Kiwis seem to prefer to let businesses run their lives rather than politicians. After all, apart from offering awful
working conditions, destroying the planet and using advertising to warp our minds - what have multinationals done which
is so wrong?
The façade that Marxists complained about whereby the exploitation of workers was legitimised by elections, seems to be
falling away as parliaments become irrelevant and people don't exercise their democratic franchise. And we know what
happens to things that don't get exercise. We lose them.
If things continue as they are it's only a matter of time before we cut out the middleperson and are governed directly
by companies. We will of course vote for them by allocating our money to the ones we prefer. We don't like the PC
Company - we won't vote for them and they can disappear. We like McDonalds; we'll keep voting for them. We hate small
local shops and we'll vote for large multinational ones that make their clothes in Asian sweat shops.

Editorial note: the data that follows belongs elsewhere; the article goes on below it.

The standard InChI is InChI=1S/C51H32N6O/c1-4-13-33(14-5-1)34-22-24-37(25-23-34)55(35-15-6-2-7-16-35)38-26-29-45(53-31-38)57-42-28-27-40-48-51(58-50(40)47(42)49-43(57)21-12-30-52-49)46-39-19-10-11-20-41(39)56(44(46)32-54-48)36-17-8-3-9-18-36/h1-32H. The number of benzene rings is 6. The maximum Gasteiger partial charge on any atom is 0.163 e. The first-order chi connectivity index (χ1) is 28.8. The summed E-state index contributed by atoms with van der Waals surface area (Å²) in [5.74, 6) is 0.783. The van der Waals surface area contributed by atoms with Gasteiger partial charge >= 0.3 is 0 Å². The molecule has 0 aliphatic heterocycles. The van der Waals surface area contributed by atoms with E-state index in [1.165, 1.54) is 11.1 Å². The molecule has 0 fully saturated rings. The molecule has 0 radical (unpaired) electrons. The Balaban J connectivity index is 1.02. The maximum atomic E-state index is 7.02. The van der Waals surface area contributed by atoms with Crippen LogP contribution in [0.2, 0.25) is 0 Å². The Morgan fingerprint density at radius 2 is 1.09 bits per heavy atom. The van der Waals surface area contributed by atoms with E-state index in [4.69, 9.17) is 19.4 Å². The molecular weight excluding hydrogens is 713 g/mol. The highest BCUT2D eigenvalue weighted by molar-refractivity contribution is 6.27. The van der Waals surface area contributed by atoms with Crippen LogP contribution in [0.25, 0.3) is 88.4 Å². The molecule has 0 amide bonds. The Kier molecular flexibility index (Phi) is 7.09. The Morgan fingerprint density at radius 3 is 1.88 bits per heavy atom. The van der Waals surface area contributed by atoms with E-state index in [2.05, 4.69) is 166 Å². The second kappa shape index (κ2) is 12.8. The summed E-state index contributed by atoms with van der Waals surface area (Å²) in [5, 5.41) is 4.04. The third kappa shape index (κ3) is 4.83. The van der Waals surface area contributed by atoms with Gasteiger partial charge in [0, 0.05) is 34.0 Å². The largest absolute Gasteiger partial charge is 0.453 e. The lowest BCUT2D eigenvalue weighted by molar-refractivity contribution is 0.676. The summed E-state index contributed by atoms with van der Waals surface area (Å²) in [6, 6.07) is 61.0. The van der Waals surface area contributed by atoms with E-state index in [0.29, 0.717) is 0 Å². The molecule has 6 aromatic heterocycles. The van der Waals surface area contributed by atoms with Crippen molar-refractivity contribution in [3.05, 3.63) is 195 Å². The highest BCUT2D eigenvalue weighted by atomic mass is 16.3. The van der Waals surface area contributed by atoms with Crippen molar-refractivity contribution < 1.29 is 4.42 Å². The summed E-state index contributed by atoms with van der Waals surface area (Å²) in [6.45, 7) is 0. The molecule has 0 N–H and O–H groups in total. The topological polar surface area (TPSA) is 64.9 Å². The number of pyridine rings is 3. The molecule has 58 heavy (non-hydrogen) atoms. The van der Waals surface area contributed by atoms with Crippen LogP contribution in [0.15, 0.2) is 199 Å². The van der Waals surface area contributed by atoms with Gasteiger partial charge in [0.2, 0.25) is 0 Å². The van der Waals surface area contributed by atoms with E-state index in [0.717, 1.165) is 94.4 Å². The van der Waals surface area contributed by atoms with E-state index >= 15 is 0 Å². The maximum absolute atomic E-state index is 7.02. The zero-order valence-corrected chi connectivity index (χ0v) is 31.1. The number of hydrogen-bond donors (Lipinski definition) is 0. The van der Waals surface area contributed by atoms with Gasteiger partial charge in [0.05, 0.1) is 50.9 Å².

We won't let them take our money we will give it to them.
Poor people who don't have any money, don't vote now anyway so what's the difference?
The irony might be that Marx and Engels were half right; the state could indeed wither away.
One morning we could wake up and realise that it's all over. The state will have gone and we'll be all alone.
As with all break ups, we may join a gym and lose a bit of weight, or start smoking and eating junk food.
There will be no one left to argue with, except those irritating helpdesks on the end of 0800 numbers who can't do
anything at all to help you and seem to be paid to be abused by frustrated customers.
One day some months after we broke up I realised I missed Melanie. I was pining. I wanted to see her slurp a latte. I
wanted to argue about me wanting to go out and see my friends. I needed her more than anything in the whole world.
The solution is clear. Democracy must be taken away immediately. Let the Defence forces remove it now. Install Matthew
Ridge and Mark Ellis, the Silver ferns or Stereo Bus as dictators before it's too late.
We might see a rebirth in democratic spirit unseen here for around a hundred years.
Or we might get some groovy and interesting leaders. Either way it would be something to moan about.
*** ENDS ***
- Biff Guevara is a satirist living in Wellington waiting extremely patiently for $60,000 from creative New Zealand.